was renamed Fort Burnham, in honor of the slain general.
Then Fort Gilmer, a little farther on, was assailed by the Nationals, with a loss of 300 men. Meanwhile Birney, with 3,000 colored troops in advance, attacked the Confederate works at Spring Hill, on New Market Heights.
These were commanded by Gen. Charles Paine.
The Spring Hill redoubt was very strong.
On its front was a marsh, and it was further defended by an abatis. The eager troops swept across the marsh, scaled the heights, Sept. 29, carried the works at the point of the bayonet and secured the key-point to the Confederate defenses in that quarter.
Before the storming party reached the works 200 of them fell dead, and not less than 1,000 were killed, wounded or captured.
The Confederates attempted to retake Fort Harrison, Oct. 1, 1864.
The troops were under the immediate direction of General Lee.
They were driven back, with a loss of seven battle-flags and almost the annihilation of Clingman's North Carolina brigad
ge of Vera Cruz in 1847; and afterwards served in the Mediterranean.
He was ordered into the military service in Kentucky by the government in 1861, with the rank of brigadier-general of volunteers; was successful in raising troops, did good service in eastern Kentucky; commanded the 2d Division of Buell's army in the battle of Shiloh; and, after being wounded in a struggle at Richmond, Ky., was put in command at Louisville, when it was threatened by Bragg's army.
In July, 1862, he was promoted major-general of volunteers, and on Sept. 29, following, he died in Louisville, Ky., from a wound received during a quarrel with Gen. Jefferson C. Davis
Patriot; born in Yorktown, Va., in 1760; graduated at William and Mary College in 1776; made major of 7th Virginia Regiment in February of the same year, and was taken prisoner with his brother, Robert, in June, 1781.
During 1803-13 he held the professorship of Law in William and Mary College.
He died in Malvern Hill, Va., March 8, 1813
al Hancock, who had returned from the north side of the James, struck the Weldon road at Reams's Station and destroyed the track for some distance.
The Nationals were finally driven from the road with considerable loss.
For a little more than a month after this there was comparative quiet in the vicinity of Petersburg and Richmond.
The National troops were moved simultaneously towards each city.
General Butler, with the corps of Birney and Ord, moved upon and captured Fort Harrison on Sept. 29.
These troops charged upon another fort near by, but were repulsed with heavy loss.
Among the slain was General Burnham, and Ord was severely wounded.
In honor of the slain general the captured works were named Fort Burnham.
In these assaults the gallantry of the colored troops was conspicuous.
Meanwhile, Meade had sent Generals Warren and Parke, with two divisions of troops each, to attempt the extension of the National left to the Weldon road and beyond.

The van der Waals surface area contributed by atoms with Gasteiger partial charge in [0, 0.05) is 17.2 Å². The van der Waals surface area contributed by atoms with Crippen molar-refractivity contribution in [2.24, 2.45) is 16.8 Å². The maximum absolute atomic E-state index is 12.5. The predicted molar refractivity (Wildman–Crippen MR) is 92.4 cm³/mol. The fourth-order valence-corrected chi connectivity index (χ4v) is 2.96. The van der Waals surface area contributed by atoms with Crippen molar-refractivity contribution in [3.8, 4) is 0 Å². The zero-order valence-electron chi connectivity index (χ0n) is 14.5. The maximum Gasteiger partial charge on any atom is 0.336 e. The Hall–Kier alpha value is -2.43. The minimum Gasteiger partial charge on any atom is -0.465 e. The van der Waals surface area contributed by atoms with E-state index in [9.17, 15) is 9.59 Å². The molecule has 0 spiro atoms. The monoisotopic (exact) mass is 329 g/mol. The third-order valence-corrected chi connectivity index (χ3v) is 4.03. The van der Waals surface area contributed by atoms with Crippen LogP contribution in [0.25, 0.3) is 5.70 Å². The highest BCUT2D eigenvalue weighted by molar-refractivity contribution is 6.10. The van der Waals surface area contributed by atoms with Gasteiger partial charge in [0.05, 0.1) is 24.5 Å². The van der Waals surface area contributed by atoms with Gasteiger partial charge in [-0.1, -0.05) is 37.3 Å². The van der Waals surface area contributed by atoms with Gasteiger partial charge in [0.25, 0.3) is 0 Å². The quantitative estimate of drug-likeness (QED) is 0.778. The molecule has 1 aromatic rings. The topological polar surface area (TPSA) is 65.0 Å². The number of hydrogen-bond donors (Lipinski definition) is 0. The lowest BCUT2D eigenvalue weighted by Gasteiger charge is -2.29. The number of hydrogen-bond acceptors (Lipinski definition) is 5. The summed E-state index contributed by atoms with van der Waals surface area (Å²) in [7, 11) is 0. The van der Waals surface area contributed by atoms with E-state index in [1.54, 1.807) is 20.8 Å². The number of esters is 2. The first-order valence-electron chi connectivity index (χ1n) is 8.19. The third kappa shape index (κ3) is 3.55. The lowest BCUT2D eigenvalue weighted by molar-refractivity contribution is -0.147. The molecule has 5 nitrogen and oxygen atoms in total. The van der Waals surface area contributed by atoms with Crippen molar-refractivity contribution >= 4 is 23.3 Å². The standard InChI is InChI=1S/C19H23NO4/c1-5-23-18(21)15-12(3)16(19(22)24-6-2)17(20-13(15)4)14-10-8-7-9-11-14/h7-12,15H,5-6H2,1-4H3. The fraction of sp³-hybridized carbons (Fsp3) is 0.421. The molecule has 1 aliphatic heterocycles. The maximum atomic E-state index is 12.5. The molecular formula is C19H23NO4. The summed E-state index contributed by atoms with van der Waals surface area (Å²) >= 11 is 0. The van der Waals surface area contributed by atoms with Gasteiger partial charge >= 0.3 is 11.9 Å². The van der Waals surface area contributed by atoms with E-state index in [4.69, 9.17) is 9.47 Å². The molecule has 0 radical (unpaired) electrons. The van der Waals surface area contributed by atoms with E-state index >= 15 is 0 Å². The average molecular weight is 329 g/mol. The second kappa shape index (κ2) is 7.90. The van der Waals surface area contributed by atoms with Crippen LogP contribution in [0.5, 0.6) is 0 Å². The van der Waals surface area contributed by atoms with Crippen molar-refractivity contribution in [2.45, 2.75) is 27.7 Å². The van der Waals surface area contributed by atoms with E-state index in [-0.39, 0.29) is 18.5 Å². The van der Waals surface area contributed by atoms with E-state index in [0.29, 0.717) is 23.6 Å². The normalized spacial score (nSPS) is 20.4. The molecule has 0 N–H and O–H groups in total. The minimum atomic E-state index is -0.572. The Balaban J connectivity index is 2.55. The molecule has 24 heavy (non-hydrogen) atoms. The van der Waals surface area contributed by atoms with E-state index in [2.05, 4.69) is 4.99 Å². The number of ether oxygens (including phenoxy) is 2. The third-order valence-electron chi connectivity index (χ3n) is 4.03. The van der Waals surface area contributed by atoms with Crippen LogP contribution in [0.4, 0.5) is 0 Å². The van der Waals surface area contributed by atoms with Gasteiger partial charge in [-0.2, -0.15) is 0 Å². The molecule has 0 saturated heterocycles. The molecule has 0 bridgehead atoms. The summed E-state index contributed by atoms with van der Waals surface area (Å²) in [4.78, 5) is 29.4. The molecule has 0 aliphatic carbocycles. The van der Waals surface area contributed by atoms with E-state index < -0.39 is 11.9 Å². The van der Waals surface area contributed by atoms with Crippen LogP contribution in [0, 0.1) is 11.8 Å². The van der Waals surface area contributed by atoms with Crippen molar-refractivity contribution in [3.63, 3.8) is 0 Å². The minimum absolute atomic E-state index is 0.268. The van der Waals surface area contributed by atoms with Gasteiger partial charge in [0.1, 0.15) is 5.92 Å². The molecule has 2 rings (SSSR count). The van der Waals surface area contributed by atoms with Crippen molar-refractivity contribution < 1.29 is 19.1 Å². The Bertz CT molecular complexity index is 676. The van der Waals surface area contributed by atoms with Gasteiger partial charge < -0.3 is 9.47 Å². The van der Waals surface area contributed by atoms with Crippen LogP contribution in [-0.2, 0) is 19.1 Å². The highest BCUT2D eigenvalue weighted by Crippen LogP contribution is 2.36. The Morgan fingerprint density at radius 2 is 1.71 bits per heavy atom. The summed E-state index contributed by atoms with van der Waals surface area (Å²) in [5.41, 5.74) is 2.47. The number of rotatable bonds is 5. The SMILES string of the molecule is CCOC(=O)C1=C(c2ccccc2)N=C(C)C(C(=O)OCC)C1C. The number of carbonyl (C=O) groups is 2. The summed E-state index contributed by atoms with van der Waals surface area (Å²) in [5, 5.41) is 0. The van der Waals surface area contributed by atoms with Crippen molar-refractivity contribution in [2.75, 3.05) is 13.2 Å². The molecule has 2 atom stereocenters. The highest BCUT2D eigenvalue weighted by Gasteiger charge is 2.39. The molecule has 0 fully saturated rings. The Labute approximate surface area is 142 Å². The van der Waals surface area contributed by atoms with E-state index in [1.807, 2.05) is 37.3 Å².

It was a feint in favor of B
100,000 ratified by United States Senate.
Petition from Filipino federal party praying for civil government presented to the Senate.
March 1. Twenty-one officers and 120 bolomen surrender.
Aguinaldo captured by General Funston.
Aguinaldo takes oath of allegiance.
April 20. General Tinio surrendered.
June 15. United States Philippine Commission appoints Arellano, chief-justice, and six other Supreme Court judges.
Promulgation of President McKinley's order establishing civil government and appointing William H. Taft the first governor.
June 23. General MacArthur is succeeded by General Chaffee.
Civil government established.
July 24. General Zunbano with twenty-nine officers and 518 men surrender at Zabayas.
Massacre of forty-eight Americans at Balangiga, Samar.
October. General Hughes, with a portion of the 9th United States Infantry, sent to Samar; burns Balangiga and pursues the insurgents.
f Hanging Rock, S. C. Aug. 6, 1780
Battle of Camden, S. C.; Gates defeated Aug. 16, 1780
Battles of Musgrove Mills and Fishing Creek, S. C. Aug. 18, 1780
Maj. John Andre, British adjutant-general, meets Benedict Arnold near Stony Point, N. Y. Sept. 21, 1780
Major Andre captured near Tarrytown.Sept. 23, 1780
Arnold escapes to the British vessel Vulture Sept. 24, 1780
Battle of Charlotte, N. C. Sept. 26, 1780
Andre convicted as a spy by military board, Gen. Nathanael Greene, president, Sept. 29, and hung at Tappan, N. Y. Oct. 2, 1780
Congress votes John Paulding, David Williams, and Isaac Van Wart, cap-
tors of Andre, its thanks, a silver medal, and a pension of $200 each yearly, for life Oct., 1780
Henry Laurens, minister from United States, seized on his way to Holland by a British frigate, Sept. 3, and imprisoned in the Tower of LondonOct. 6, 1780
Battle of King's Mountain, S. C.Oct. 7, 1780
Congress resolves that western lands to be ceded shall be formed into republica